I have a LiveJournal. I admit it. I am active in communities, check my friends page every day, update regularly, blah blah blah. I’m not nearly as into it as I used to be, seeing as it has proven itself to be way more conducive to silly, insular meta-snark than I really have the patience for, but I still like hanging out there, usually.
And then there are days like today, when I read a post on the graphic design community which dealt with copyright issues and a former employer and mentioned, in passing, "[…] sorry you had a baby and ruined your slowly rising career … j/k :P"
Ick. And furthermore, huh. Having a baby is a career-breaker? And is somehow relevant to a freelancer’s copyright issues?
Despite the chorus of let it go marching around in my brain, I commented that I found that statement offensive and then offered advice to the problem at hand. Then – wouldn’t you know it? – I got flamed. Because GOD FORBID I point out an instance of THOUGHTLESS PREJUDICE on a PUBLIC BOARD.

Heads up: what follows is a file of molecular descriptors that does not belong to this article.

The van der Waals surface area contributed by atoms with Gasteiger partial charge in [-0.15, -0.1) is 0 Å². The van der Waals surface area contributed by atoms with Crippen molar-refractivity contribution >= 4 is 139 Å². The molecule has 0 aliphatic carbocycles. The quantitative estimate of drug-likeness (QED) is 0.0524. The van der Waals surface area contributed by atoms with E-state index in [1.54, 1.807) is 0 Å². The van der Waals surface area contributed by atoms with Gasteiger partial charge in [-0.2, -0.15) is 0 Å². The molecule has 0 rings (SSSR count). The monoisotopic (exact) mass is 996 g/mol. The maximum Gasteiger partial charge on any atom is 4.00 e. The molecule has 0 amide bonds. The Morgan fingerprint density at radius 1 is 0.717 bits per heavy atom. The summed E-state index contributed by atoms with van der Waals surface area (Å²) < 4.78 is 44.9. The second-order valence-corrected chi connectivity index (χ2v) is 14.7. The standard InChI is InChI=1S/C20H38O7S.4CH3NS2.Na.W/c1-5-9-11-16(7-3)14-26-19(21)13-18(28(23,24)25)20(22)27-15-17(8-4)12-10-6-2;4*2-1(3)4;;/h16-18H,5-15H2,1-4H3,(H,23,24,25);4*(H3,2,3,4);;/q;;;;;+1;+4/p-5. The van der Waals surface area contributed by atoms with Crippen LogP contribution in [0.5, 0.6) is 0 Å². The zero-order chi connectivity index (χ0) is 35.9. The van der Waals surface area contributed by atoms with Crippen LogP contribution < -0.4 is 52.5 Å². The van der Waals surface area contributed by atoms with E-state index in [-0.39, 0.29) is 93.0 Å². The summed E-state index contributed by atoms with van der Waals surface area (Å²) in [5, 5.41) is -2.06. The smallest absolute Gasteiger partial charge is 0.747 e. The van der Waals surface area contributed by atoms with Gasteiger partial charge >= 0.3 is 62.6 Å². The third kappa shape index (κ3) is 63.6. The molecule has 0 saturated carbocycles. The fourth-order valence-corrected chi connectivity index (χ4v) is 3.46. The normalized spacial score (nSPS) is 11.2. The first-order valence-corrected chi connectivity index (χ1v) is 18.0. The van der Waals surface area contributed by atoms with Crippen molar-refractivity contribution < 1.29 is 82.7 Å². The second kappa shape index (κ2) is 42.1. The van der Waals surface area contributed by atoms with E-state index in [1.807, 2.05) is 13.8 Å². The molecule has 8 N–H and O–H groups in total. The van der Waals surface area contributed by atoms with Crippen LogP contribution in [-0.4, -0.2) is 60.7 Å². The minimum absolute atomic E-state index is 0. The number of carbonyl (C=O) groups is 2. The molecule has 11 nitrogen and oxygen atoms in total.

It’s not so much the implication that motherhood = the end of any business aspirations (although the whole concept is patently ridiculous, not to mention antiquated and inaccurate). It’s the fact that people think it’s okay to marginalize those they feel are below themselves in order to make a (completely unrelated) point. Would the former employer be taking advantage of the freelancer regardless of whether or not she had a baby? Yes. Does the fact that she has a baby have anything to do with the problem at hand? No. So why bring it up at all?
And, people, I’m sorry, but following a statement with "j/k" does not make it less irritating. It’s kind of like saying something breathtakingly rude and following it with "…no offense." Which people do, and – funny thing! – it doesn’t make them any less breathtakingly rude, and it doesn’t make me feel any less offended by their breathtaking rudeness. If you’re "j/k," perhaps you should consider keeping your irrelevant commentary to yourself. And learn to use real words instead of cutesy, childish abbreviations.